Bosnia and Herzegovina
Bosnia and Herzegovina or Bosnia-Herzegovina, popularly usually only Bosnia, is a state in southern Europe in the Balkan Peninsula bordering Croatia, Serbia and Montenegro. The country has a little more than 3.8 million inhabitants and its capital is Sarajevo. The country is mainly populated by three constitutional peoples: Bosniaks, Serbs and Croats (according to the Dayton Accords). most of the medieval Bosnian kingdom and made it a province in its empire. In 1878, Austria-Hungary occupied the province and annexed it 30 years later. After World War I, the country ended up in the Kingdom of Yugoslavia and after World War II in the Socialist Federal Republic of Yugoslavia. Bosnia and Herzegovina declared independence from Yugoslavia in 1992, but after the Bosnian war following the declaration of independence, the country has been divided into two administrative entities and one district since the 1995 Dayton peace agreement: the Federation of Bosnia and Herzegovina, Republika Srpska and Brčko district.
According to the 2013 census, 50.11% were Bosniaks, 35.0% Serbs, 14.4% Croats and 0.6% others. The BiH Federation is populated by about 71% Bosniaks, 23% Croats and about 6% Serbs, the other entity Republika Srpska is populated by 89% Serbs, 7% Bosniaks and 2% Croats and the Brčko district by 42% Serbs, 38% Bosniaks and 20 % Croatian.
The country is a potential candidate for membership of the European Union (EU) and in April 2010 received a so-called MAP (Membership Action Plan) from NATO, which is the last step before full membership in the Defense Alliance.
In ancient times, present-day Bosnia and Herzegovina was part of Illyria. South Slavic tribes moved into the area from the north during the migration period in the 6th century. The South Slavic tribes who moved into the area assimilated the former populations, mainly Illyrians but also Romans, Goths, Celts, Huns, Alans, Avars and Gepids. Bosnia is first mentioned in writings from the ninth century. One theory is that the name Bosnia comes from the Illyrian word bosona meaning 'running water', from the river Bosna which flows in central Bosnia.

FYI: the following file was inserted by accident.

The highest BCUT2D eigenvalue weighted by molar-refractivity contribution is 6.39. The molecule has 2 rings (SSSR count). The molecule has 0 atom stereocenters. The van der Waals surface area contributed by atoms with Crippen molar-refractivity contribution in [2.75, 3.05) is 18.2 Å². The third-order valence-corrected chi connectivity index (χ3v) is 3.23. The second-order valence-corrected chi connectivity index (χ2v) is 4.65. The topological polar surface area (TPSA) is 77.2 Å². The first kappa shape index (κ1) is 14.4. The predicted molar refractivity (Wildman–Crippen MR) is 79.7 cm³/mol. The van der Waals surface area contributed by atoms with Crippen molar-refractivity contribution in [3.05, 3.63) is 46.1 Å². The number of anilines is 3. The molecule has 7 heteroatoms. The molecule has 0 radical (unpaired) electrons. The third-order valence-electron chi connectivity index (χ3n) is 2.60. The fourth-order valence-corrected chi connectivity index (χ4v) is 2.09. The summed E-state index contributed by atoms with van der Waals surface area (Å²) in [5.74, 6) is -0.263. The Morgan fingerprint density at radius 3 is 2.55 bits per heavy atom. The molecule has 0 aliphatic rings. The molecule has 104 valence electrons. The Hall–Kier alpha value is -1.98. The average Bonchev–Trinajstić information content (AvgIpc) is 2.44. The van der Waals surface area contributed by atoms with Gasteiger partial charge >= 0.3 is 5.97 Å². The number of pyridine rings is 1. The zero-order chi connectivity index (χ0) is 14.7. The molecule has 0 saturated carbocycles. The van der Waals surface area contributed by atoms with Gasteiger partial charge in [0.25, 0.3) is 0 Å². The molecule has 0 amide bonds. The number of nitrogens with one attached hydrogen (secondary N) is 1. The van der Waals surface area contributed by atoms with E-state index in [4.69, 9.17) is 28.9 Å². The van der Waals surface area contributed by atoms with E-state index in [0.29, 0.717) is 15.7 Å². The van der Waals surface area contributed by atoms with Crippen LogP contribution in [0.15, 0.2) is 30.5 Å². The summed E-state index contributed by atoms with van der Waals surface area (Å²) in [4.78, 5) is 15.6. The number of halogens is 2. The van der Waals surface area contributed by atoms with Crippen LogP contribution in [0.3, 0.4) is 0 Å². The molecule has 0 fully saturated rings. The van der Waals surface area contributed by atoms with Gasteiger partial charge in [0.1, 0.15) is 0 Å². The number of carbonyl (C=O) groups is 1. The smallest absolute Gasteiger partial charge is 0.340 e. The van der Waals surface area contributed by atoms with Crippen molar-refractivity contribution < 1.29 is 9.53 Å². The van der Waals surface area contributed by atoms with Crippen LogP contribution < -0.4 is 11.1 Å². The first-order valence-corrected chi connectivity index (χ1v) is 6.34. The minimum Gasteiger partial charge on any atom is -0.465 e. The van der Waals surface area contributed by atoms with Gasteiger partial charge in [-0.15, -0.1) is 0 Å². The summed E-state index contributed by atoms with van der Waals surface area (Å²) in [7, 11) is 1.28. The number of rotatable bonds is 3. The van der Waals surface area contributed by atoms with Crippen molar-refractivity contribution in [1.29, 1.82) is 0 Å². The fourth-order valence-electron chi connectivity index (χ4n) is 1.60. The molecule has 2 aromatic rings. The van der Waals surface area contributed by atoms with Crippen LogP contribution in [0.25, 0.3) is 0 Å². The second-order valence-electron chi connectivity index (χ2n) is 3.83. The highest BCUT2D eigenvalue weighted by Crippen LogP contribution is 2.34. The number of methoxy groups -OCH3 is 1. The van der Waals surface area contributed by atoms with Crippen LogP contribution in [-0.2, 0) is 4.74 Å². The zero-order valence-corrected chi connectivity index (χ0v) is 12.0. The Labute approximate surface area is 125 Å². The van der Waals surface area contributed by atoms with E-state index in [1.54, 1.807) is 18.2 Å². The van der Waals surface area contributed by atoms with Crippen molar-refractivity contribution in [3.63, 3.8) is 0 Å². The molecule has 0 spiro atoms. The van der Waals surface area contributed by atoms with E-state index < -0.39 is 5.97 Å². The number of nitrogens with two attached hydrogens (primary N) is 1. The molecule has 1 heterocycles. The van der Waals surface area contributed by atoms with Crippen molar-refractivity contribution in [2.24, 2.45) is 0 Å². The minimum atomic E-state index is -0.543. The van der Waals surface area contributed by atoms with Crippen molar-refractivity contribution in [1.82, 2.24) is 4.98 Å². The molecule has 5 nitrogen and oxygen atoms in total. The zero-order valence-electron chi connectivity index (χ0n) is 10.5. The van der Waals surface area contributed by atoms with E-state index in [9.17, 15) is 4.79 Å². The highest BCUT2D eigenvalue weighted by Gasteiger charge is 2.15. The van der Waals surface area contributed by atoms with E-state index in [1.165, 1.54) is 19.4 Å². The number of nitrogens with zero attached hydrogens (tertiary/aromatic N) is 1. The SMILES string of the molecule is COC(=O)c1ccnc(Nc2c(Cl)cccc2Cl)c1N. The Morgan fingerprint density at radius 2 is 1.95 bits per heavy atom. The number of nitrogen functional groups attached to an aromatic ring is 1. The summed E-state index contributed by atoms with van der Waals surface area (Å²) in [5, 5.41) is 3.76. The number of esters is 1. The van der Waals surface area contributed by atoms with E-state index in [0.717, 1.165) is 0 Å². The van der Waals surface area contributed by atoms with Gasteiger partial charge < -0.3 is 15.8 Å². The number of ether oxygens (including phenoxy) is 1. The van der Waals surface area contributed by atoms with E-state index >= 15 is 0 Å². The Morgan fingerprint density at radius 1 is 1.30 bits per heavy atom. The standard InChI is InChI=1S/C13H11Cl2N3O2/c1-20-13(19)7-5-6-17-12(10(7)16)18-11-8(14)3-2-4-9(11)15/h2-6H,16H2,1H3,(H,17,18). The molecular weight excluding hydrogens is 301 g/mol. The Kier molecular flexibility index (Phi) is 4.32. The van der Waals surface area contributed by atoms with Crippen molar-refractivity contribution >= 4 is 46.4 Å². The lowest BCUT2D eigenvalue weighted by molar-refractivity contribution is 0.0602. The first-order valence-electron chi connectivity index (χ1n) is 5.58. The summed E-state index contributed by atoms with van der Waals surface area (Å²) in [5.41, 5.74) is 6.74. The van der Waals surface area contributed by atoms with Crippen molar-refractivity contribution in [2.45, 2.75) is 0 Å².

According to some historians, the Bosniaks have been an individual people at least since the 10th century. However, the language spoken by people in southern, eastern and central Bosnia-Herzegovina from around the 9th century until the Ottoman conquest of Bosnia-Herzegovina during this period was called Serbian, so many historians believe that Bosniaks from these areas were originally Serbs while Bosniaks from northwestern Bosnia-Herzegovina are Croats as these areas belonged to Croatia and the old Croatian dialect Chakavi was spoken there before the Ottoman conquest. For example. so the Bosnian king Tvrtko wrote four copies of a document. Two in, as he writes, Serbian (Bosnian language) and two in Latin, the lingua franca of the time. Roman province of Dalmatia. It was not until the ninth century that Frankish and Byzantine sources began to mention the early Slavic state formations in western Illyricum.
In the 6th century, slaves along the Bosnia River created the first independent kingdom, Sklavinia, (Greek: Σκλαβινίαι, Latin: Sclaviniae), ruled by local chiefs, called župans. In fact, the Slavinians were a collective term for the South Slavic settlements that were originally independent and autonomous from Byzantine rule, but which occasionally served as vassal states to the Avarkhaganate. These small Slavic kingdoms gave rise to a number of states